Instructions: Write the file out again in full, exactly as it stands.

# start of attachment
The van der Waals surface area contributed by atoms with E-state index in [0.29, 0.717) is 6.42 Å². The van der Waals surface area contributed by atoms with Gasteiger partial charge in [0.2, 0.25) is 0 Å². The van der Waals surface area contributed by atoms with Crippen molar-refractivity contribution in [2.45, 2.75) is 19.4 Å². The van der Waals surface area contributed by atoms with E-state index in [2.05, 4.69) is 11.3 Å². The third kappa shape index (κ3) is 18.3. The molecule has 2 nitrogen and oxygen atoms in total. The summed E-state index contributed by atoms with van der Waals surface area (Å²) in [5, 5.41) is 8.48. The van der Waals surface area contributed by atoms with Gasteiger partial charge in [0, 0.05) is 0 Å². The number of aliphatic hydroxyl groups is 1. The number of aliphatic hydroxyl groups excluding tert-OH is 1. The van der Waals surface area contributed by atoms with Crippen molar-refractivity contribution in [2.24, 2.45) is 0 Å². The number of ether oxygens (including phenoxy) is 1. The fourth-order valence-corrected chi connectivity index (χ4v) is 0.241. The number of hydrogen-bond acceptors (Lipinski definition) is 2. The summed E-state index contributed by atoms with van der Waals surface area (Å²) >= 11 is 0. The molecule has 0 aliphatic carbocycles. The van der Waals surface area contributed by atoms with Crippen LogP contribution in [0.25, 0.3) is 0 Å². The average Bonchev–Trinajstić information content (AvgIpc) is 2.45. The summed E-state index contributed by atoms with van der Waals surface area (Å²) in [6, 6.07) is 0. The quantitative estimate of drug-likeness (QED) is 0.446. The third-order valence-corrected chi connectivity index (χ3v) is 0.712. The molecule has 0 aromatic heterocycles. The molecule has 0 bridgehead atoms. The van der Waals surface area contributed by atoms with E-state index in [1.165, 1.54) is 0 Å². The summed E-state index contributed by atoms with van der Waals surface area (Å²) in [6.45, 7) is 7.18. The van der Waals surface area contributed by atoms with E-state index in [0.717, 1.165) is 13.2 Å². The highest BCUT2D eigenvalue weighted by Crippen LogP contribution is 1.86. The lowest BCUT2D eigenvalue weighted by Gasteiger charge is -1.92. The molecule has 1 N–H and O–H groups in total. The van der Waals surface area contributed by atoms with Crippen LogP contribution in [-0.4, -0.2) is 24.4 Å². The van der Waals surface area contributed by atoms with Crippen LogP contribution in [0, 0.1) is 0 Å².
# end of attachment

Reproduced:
The van der Waals surface area contributed by atoms with E-state index in [0.29, 0.717) is 6.42 Å². The van der Waals surface area contributed by atoms with Gasteiger partial charge in [0.2, 0.25) is 0 Å². The van der Waals surface area contributed by atoms with Crippen molar-refractivity contribution in [2.45, 2.75) is 19.4 Å². The van der Waals surface area contributed by atoms with E-state index in [2.05, 4.69) is 11.3 Å². The third kappa shape index (κ3) is 18.3. The molecule has 2 nitrogen and oxygen atoms in total. The summed E-state index contributed by atoms with van der Waals surface area (Å²) in [5, 5.41) is 8.48. The van der Waals surface area contributed by atoms with Gasteiger partial charge in [0, 0.05) is 0 Å². The number of aliphatic hydroxyl groups is 1. The number of aliphatic hydroxyl groups excluding tert-OH is 1. The van der Waals surface area contributed by atoms with Crippen molar-refractivity contribution in [2.24, 2.45) is 0 Å². The number of ether oxygens (including phenoxy) is 1. The fourth-order valence-corrected chi connectivity index (χ4v) is 0.241. The number of hydrogen-bond acceptors (Lipinski definition) is 2. The summed E-state index contributed by atoms with van der Waals surface area (Å²) >= 11 is 0. The molecule has 0 aliphatic carbocycles. The van der Waals surface area contributed by atoms with Crippen LogP contribution in [0.25, 0.3) is 0 Å². The average Bonchev–Trinajstić information content (AvgIpc) is 2.45. The summed E-state index contributed by atoms with van der Waals surface area (Å²) in [6, 6.07) is 0. The quantitative estimate of drug-likeness (QED) is 0.446. The third-order valence-corrected chi connectivity index (χ3v) is 0.712. The molecule has 0 aromatic heterocycles. The molecule has 0 bridgehead atoms. The van der Waals surface area contributed by atoms with E-state index in [1.165, 1.54) is 0 Å². The summed E-state index contributed by atoms with van der Waals surface area (Å²) in [6.45, 7) is 7.18. The van der Waals surface area contributed by atoms with E-state index in [0.717, 1.165) is 13.2 Å². The highest BCUT2D eigenvalue weighted by Crippen LogP contribution is 1.86. The lowest BCUT2D eigenvalue weighted by Gasteiger charge is -1.92. The molecule has 1 N–H and O–H groups in total. The van der Waals surface area contributed by atoms with Crippen LogP contribution in [-0.4, -0.2) is 24.4 Å². The van der Waals surface area contributed by atoms with Crippen LogP contribution in [0, 0.1) is 0 Å².